Patient Confidentiality

The practice complies with data protection and access to medical records legislation. Identifiable information about you will be shared with others in the following circumstances:

  • To provide further medical treatment for you e.g. from district nurses and hospital services.
  • To help you get other services e.g. from the social work department. This requires your consent.
  • When we have a duty to others e.g. in child protection cases anonymised patient information will also be used at local and national level to help the Health Board and Government plan services e.g. for diabetic care.

If you do not wish anonymous information about you to be used in such a way, please let us know.

Reception and administration staff require access to your medical records in order to do their jobs. These members of staff are bound by the same rules of confidentiality as the medical staff.

Freedom of Information

Information about the General Practitioners and the practice required for disclosure under this act can be made available to the public. All requests for such information should be made to the practice manager.

Summary Care Record

The Central NHS Computer System called the Summary Care Record (SCR) is an electronic record which contains information about the medicines you take, allergies you suffer from and any bad reactions to medicines you have had.

Why do I need a Summary Care Record?

Storing information in one place makes it easier for healthcare staff to treat you in an emergency, or when your GP practice is closed.

This information could make a difference to how a doctor decides to care for you, for example which medicines they choose to prescribe for you.

Who can see it?

Only healthcare staff involved in your care can see your Summary Care Record.

How do I know if I have one?

Over half of the population of England now have a Summary Care Record. You can find out whether Summary Care Records have come to your area by asking your GP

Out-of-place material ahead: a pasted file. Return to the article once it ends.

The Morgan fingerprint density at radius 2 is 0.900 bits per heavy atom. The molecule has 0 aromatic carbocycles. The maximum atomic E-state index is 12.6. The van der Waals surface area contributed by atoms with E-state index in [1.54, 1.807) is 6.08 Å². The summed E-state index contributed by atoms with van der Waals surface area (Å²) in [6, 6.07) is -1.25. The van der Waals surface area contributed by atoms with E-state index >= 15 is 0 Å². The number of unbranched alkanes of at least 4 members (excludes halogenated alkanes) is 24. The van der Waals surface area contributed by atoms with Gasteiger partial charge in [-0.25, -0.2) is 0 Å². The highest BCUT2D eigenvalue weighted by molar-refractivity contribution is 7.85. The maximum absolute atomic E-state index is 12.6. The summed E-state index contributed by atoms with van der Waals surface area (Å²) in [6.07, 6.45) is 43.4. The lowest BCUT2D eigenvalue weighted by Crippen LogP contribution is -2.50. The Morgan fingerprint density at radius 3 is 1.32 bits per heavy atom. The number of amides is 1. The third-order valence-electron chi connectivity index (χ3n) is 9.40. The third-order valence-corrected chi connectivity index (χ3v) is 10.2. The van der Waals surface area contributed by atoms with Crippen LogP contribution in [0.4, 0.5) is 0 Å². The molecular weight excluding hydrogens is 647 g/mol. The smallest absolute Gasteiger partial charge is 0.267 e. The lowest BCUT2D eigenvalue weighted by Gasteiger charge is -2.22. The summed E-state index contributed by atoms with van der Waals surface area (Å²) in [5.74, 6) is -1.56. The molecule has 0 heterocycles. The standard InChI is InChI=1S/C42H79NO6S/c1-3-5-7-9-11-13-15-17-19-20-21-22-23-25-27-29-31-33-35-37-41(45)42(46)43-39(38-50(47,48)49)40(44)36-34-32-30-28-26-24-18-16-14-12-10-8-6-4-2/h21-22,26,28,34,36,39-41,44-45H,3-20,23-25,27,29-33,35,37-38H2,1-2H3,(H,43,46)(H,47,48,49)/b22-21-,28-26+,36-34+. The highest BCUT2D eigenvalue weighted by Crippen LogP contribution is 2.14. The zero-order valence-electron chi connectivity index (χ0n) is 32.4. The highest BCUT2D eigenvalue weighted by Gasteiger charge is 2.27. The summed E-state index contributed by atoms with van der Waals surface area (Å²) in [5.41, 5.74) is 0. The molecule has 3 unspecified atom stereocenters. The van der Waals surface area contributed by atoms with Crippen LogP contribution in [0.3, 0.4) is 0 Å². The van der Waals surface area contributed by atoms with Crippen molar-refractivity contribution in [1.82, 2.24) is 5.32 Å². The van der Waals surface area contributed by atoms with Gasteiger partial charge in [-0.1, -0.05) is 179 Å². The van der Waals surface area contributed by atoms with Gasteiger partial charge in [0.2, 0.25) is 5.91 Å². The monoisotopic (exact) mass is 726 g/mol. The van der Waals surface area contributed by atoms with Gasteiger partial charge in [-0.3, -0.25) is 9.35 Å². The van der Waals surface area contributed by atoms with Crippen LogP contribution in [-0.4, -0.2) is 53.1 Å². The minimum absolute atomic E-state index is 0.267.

Do I have to have one?

No, it is not compulsory. If you choose to opt out of the scheme, then you will need to complete a form and bring it along to the surgery. Click here for the the Opt Out Form.

More Information

For further information visit the NHS Care records website.


Patient Information – under the new GDPR (General Data Protection Regulations) from 25 May 2018 there is a new law that determines how your personal data is kept safe and processed and the legal rights you have in relation to your own data.

What do we mean by ‘accessing health records’?

This means that you can see and/or have copies of your health records. these records could be those at the hospital or those held by your GP, dentist, pharmacist or optician. They also include records written by health visitors, district nurse and other community staff as well as the ambulance service. Records include xrays, scan, reports etc.

Why would I want to access my health records?

You may want to know what’s been written in your health records for many reasons. You may be thinking of making a complaint about your healthcare. You do not need to tell anyone the reasons why you want access to your health records

Will I have to pay any charges?

No under the new GDPR (General Data Protection Regulation) there is now no fee providing there is not an unreasonable number of requests received in a short period of time.

Are there any date or time restrictions on health records that I can access?

No. You can request access to any health records that you know exists

How long should it take for my request to be processed?

You should be able to view and/or have copies of your health records within 28 days of your request being made and any necessary fee being paid.

What if I am requesting access to health records of somebody who has died?

Your rights are different. As duty of confidentiality survives a patient’s death then you have to have good reasons for wanting access. This may be because you are:

  • the patient’s personal representative
  • an executor of their will
  • a person granted letters of administration by the probate registry or
  • a person with a claim arising out of the patient’s death
  • you can only access health records that were made from 1 November 1991. Similar charges apply as above. You can ask for somebody to be present, to provide any necessary explanations of what is written in the health records

Can my request be refused?

Yes. Where the record holder feels that it would cause serious harm to the physical or mental health of you or anyone else then you may be refused access. If you are refused access for this reason then you have the right to be advised about this refusal.